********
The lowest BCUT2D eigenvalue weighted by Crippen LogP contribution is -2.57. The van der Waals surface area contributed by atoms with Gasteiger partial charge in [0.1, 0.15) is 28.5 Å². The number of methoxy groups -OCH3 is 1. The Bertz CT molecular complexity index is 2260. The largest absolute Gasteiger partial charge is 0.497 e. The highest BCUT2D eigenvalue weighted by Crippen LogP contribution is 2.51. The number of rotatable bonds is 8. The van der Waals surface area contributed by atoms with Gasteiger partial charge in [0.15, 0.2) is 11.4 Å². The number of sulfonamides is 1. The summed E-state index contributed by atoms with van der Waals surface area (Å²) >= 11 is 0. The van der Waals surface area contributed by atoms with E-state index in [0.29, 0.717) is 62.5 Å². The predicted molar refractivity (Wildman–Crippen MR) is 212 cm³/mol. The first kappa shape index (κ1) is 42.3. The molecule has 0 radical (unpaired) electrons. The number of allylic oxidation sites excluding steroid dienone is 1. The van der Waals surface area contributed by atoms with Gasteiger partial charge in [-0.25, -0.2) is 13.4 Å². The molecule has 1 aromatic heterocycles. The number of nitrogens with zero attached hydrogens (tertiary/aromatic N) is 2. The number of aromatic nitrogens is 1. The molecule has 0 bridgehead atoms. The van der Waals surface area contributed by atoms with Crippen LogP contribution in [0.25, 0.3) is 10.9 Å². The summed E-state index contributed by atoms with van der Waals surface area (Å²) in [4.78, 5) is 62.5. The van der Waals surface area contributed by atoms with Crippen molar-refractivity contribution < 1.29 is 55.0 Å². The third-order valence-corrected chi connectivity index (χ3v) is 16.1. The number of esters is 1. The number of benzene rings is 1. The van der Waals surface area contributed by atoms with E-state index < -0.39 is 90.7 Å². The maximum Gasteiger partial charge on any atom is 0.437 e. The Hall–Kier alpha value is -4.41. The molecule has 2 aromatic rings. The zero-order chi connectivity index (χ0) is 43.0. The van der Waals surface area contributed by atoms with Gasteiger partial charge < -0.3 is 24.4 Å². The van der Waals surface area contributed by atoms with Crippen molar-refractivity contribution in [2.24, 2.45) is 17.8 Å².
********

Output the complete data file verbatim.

The lowest BCUT2D eigenvalue weighted by Crippen LogP contribution is -2.57. The van der Waals surface area contributed by atoms with Gasteiger partial charge in [0.1, 0.15) is 28.5 Å². The number of methoxy groups -OCH3 is 1. The Bertz CT molecular complexity index is 2260. The largest absolute Gasteiger partial charge is 0.497 e. The highest BCUT2D eigenvalue weighted by Crippen LogP contribution is 2.51. The number of rotatable bonds is 8. The van der Waals surface area contributed by atoms with Gasteiger partial charge in [0.15, 0.2) is 11.4 Å². The number of sulfonamides is 1. The summed E-state index contributed by atoms with van der Waals surface area (Å²) >= 11 is 0. The van der Waals surface area contributed by atoms with E-state index in [0.29, 0.717) is 62.5 Å². The predicted molar refractivity (Wildman–Crippen MR) is 212 cm³/mol. The first kappa shape index (κ1) is 42.3. The molecule has 0 radical (unpaired) electrons. The number of allylic oxidation sites excluding steroid dienone is 1. The van der Waals surface area contributed by atoms with Gasteiger partial charge in [-0.25, -0.2) is 13.4 Å². The molecule has 1 aromatic heterocycles. The number of nitrogens with zero attached hydrogens (tertiary/aromatic N) is 2. The number of aromatic nitrogens is 1. The molecule has 0 bridgehead atoms. The van der Waals surface area contributed by atoms with Crippen LogP contribution in [0.25, 0.3) is 10.9 Å². The summed E-state index contributed by atoms with van der Waals surface area (Å²) in [4.78, 5) is 62.5. The van der Waals surface area contributed by atoms with Crippen molar-refractivity contribution < 1.29 is 55.0 Å². The third-order valence-corrected chi connectivity index (χ3v) is 16.1. The number of esters is 1. The number of benzene rings is 1. The van der Waals surface area contributed by atoms with E-state index < -0.39 is 90.7 Å². The maximum Gasteiger partial charge on any atom is 0.437 e. The Hall–Kier alpha value is -4.41. The molecule has 2 aromatic rings. The zero-order chi connectivity index (χ0) is 43.0. The van der Waals surface area contributed by atoms with Gasteiger partial charge < -0.3 is 24.4 Å². The van der Waals surface area contributed by atoms with Crippen molar-refractivity contribution in [2.24, 2.45) is 17.8 Å².